Porting the PCE emulator to the browser

Screenshot of MacPaint showing the 'woodblock' demo image

The Internet Archive recently added the original Macintosh to the list of classic computers of which they provide emulation, so you can run their archive of software titles in your browser, without installing anything. This is great because it provides the same level of accessibility and convenience to emulation as you'd expect of playing a media file or viewing a document.

When you start up the emulated computer on these pages of the Internet Archive, you're running the PCE emulator, originally a piece of software intended to run natively on desktop operating systems, which has been adapted and recompiled to run in your web browser. As I did the initial work of porting this emulator to the browser (back in 2013), I thought it would be worthwhile to provide a run-down of the tools and hacks which made this possible.

First, I had to get the emulator's C codebase to compile to ASM.js-compatible Javascript using Emscripten. This involved adjusting the project's GNU Autotools-based build system to use Emscripten's emcc compiler executable instead of gcc. Emscripten's wrapper for Autotools' configure, called emconfigure, does most of the work here. Emscripten also handles the mapping of native APIs to browser equivalents, so SDL rendering calls become Canvas API calls, browser input events become SDL events, etc.

Once the code compiled successfully and was able to start up in the browser without crashing, the next issue to deal with was 'yielding' to the browser event loop. In modern operating systems, native programs can run as one unbroken thread of execution. The program can rely on the operating system to manage the program's usage of the CPU, interrupting it periodically so that other programs can do some work. The program doesn't need to know when this will happen or do anything special to enable it. We call this 'preemptive multitasking'. However, Javascript code running in a web browser can't just run indefinitely, it must regularly yield control back to the browser so that I/O can be performed (updating the screen, triggering mouse and keyboard event handlers, etc). So I had to break the control flow of the emulator code up, so that it could perform a 'chunk' of work emulating the Macintosh CPU and other hardware, and then allow the browser to do it's thing before the next chunk of work. You could draw a comparison between this and a 'cooperative multitasking' operating system, such as Classic Mac OS itself.

The way I modified the existing code to achieve this sort of chunked execution was pretty blunt, but it worked. The emulator initializes normally, and then instead of running the emulated system in an infinite loop, it registers a callback function with the Emscripten runtime which, when called, will run a bunch clock cycles of the emulated computer's CPU. By 'a bunch', I mean a few thousand. Emscripten calls this callback many times a second. Ideally we could yield back to the browser after every single cycle of the CPU, so that we could collect the latest inputs from the mouse and keyboard, and update the screen if necessary. However, there is some fixed overhead each time we enter a task of Javascript work from the event loop that we have enqueued via a browser API call such as setTimeout or requestAnimationFrame, which means that to achieve reasonable performance of the emulator we need to run many emulated CPU cycles for each yield. How many cycles to run could be dynamically adjusted, much like a game timestep, but to keep things simple I just hard-coded and hand-tuned this, and found that ~10000 CPU cycles per yield gives a decent balance of speed and I/O responsiveness for the emulator.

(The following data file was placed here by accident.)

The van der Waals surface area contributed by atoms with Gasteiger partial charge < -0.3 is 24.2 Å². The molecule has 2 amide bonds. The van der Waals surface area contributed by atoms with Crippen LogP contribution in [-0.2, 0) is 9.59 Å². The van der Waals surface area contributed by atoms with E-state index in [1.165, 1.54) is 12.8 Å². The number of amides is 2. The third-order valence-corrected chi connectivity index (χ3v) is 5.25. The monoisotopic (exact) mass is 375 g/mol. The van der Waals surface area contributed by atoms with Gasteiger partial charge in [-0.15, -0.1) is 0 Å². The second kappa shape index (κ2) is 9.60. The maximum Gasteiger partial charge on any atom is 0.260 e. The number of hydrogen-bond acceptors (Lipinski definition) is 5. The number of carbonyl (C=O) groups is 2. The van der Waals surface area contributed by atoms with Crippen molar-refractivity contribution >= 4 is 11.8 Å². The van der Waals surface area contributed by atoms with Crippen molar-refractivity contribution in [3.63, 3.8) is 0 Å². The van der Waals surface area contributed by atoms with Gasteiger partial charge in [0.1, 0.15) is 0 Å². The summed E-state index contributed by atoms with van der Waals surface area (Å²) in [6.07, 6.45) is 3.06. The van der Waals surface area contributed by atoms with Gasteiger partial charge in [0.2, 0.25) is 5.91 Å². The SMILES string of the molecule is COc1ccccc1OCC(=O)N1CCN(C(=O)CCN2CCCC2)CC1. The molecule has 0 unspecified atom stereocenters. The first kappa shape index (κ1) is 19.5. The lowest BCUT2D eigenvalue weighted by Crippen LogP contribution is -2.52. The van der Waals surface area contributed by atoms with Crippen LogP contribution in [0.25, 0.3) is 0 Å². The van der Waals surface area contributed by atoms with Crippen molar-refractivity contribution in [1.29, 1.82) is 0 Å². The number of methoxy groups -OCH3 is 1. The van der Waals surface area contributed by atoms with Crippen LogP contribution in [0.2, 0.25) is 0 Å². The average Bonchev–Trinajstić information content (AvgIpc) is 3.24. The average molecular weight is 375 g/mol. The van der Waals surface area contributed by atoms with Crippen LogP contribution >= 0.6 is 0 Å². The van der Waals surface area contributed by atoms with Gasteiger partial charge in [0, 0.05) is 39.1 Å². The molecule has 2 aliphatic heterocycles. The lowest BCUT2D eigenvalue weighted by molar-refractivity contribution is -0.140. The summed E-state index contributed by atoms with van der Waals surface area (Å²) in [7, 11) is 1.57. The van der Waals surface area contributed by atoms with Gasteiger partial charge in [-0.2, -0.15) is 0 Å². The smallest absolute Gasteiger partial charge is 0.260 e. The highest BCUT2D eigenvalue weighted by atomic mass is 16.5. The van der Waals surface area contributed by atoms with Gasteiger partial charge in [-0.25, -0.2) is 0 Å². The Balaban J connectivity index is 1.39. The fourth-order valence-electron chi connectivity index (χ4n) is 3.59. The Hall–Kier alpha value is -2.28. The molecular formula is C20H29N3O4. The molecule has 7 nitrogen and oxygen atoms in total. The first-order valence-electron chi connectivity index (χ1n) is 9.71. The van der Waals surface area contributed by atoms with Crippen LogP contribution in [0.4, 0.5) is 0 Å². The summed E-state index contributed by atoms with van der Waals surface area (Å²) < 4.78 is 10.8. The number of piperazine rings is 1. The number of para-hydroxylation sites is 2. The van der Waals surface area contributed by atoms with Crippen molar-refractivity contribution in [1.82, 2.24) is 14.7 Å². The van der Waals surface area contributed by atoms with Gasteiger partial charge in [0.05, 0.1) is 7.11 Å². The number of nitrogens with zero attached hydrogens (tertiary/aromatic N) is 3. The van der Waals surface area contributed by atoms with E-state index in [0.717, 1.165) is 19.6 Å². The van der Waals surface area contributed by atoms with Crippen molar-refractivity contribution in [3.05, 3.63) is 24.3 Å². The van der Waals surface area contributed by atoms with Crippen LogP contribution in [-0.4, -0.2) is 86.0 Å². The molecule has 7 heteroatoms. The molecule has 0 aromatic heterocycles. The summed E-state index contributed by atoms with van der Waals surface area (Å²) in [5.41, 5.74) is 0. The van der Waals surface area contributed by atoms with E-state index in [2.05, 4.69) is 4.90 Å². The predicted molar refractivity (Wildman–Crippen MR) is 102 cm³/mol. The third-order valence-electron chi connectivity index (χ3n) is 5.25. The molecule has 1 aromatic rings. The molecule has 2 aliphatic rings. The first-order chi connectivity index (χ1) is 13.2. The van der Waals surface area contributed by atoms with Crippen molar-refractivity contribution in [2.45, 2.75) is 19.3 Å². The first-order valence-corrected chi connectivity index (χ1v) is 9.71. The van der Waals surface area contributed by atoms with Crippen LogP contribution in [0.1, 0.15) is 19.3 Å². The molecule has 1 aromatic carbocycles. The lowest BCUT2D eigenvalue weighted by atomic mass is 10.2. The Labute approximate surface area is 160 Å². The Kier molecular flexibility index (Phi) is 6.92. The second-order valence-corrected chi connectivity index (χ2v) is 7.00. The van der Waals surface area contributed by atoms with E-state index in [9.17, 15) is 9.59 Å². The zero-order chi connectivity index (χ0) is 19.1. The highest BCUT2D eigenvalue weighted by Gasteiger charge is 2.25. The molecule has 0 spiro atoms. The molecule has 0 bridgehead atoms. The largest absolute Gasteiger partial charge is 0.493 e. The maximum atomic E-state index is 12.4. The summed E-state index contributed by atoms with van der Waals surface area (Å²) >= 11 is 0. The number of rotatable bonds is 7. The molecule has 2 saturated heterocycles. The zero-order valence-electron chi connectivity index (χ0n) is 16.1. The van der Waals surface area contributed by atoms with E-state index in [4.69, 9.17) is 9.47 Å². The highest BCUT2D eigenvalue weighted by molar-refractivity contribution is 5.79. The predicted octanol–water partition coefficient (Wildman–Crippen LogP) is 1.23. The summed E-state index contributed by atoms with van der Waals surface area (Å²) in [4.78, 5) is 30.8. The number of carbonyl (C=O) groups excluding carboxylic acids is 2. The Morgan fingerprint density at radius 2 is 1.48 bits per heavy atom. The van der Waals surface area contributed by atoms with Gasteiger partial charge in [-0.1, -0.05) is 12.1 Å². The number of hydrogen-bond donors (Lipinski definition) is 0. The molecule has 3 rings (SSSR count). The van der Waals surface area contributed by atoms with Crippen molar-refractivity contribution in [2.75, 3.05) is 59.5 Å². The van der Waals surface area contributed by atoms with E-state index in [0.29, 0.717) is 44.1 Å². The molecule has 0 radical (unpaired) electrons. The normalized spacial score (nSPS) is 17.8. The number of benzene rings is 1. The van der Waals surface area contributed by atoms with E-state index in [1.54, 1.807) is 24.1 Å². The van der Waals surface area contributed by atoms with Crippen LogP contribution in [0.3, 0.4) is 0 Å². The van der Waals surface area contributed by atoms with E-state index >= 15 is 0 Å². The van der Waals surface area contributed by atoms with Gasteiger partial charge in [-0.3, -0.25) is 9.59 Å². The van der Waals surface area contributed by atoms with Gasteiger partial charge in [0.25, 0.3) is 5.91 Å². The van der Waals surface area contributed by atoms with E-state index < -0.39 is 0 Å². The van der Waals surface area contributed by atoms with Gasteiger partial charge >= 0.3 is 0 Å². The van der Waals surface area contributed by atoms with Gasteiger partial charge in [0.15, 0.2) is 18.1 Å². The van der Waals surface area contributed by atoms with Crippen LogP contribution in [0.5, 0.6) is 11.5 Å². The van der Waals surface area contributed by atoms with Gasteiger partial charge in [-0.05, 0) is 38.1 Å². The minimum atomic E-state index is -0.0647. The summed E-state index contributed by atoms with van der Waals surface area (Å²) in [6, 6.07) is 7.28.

Finally, there was the issue of 'mouse pointer integration', a feature provided by OS virtualization apps like VirtualBox. At this point, moving your mouse around the browser window resulted in the relative movement of the mouse being provided to Mac OS as emulated hardware mouse inputs. Mac OS then moves the mouse cursor by the same amount on the emulator's screen, but the resulting mouse position was not necessarily the same as your OS' real mouse pointer. I felt I could do better, so I added a neat/evil hack to actually update the emulated Mac OS mouse position to match your real mouse cursor's position on the screen. I realised that in classic Mac OS, the mouse position is stored in a few fixed absolute locations in the computer's memory, called 'low memory globals'. Basically, I directly write the mouse position value into the emulated computer's memory. Gross, right? But it works great, as you can see by drawing some stuff in Kid Pix. The mouse responds perfectly. You can read more about low memory globals in this folklore.org story.

I'm really glad Classic Mac emulation made its way onto archive.org, because I think everybody should have the opportunity to experience computing history, and the original Macintosh is an essential piece of that history.

If you're wondering about my rationale for porting emulators to the browser, have a read of my previous post on the subject.